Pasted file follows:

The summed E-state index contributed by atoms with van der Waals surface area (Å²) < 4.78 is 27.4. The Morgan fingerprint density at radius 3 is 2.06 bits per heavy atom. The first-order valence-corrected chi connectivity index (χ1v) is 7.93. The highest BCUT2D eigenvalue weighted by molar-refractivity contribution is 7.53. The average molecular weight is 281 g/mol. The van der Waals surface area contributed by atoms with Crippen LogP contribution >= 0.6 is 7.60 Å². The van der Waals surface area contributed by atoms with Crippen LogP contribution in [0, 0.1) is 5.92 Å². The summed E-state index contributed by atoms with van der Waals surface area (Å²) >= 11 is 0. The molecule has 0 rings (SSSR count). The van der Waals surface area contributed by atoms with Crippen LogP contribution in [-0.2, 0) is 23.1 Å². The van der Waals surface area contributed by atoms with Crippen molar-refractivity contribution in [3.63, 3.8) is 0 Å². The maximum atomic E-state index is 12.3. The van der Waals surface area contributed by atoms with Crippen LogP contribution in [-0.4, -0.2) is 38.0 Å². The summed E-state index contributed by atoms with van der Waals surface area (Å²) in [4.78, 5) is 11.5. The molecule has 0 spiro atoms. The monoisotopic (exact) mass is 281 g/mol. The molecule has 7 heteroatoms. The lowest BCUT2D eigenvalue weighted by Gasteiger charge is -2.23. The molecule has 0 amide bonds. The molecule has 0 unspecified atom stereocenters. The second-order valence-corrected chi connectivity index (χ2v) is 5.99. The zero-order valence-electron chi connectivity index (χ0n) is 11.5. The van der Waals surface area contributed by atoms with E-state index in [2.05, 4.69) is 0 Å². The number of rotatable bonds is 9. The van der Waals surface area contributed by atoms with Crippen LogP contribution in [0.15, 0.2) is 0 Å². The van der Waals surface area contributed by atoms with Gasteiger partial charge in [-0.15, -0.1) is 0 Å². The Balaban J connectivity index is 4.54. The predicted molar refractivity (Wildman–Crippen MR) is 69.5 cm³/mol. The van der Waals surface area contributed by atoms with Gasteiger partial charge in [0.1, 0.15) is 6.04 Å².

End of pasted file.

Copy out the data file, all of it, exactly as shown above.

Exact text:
The summed E-state index contributed by atoms with van der Waals surface area (Å²) < 4.78 is 27.4. The Morgan fingerprint density at radius 3 is 2.06 bits per heavy atom. The first-order valence-corrected chi connectivity index (χ1v) is 7.93. The highest BCUT2D eigenvalue weighted by molar-refractivity contribution is 7.53. The average molecular weight is 281 g/mol. The van der Waals surface area contributed by atoms with Crippen LogP contribution >= 0.6 is 7.60 Å². The van der Waals surface area contributed by atoms with Crippen LogP contribution in [0, 0.1) is 5.92 Å². The summed E-state index contributed by atoms with van der Waals surface area (Å²) >= 11 is 0. The molecule has 0 rings (SSSR count). The van der Waals surface area contributed by atoms with Crippen LogP contribution in [-0.2, 0) is 23.1 Å². The van der Waals surface area contributed by atoms with Crippen molar-refractivity contribution in [3.63, 3.8) is 0 Å². The maximum atomic E-state index is 12.3. The van der Waals surface area contributed by atoms with Crippen LogP contribution in [-0.4, -0.2) is 38.0 Å². The summed E-state index contributed by atoms with van der Waals surface area (Å²) in [4.78, 5) is 11.5. The molecule has 0 spiro atoms. The monoisotopic (exact) mass is 281 g/mol. The molecule has 7 heteroatoms. The lowest BCUT2D eigenvalue weighted by Gasteiger charge is -2.23. The molecule has 0 amide bonds. The molecule has 0 unspecified atom stereocenters. The second-order valence-corrected chi connectivity index (χ2v) is 5.99. The zero-order valence-electron chi connectivity index (χ0n) is 11.5. The van der Waals surface area contributed by atoms with E-state index in [2.05, 4.69) is 0 Å². The number of rotatable bonds is 9. The van der Waals surface area contributed by atoms with Crippen LogP contribution in [0.15, 0.2) is 0 Å². The van der Waals surface area contributed by atoms with Gasteiger partial charge in [-0.15, -0.1) is 0 Å². The Balaban J connectivity index is 4.54. The predicted molar refractivity (Wildman–Crippen MR) is 69.5 cm³/mol. The van der Waals surface area contributed by atoms with Gasteiger partial charge in [0.1, 0.15) is 6.04 Å².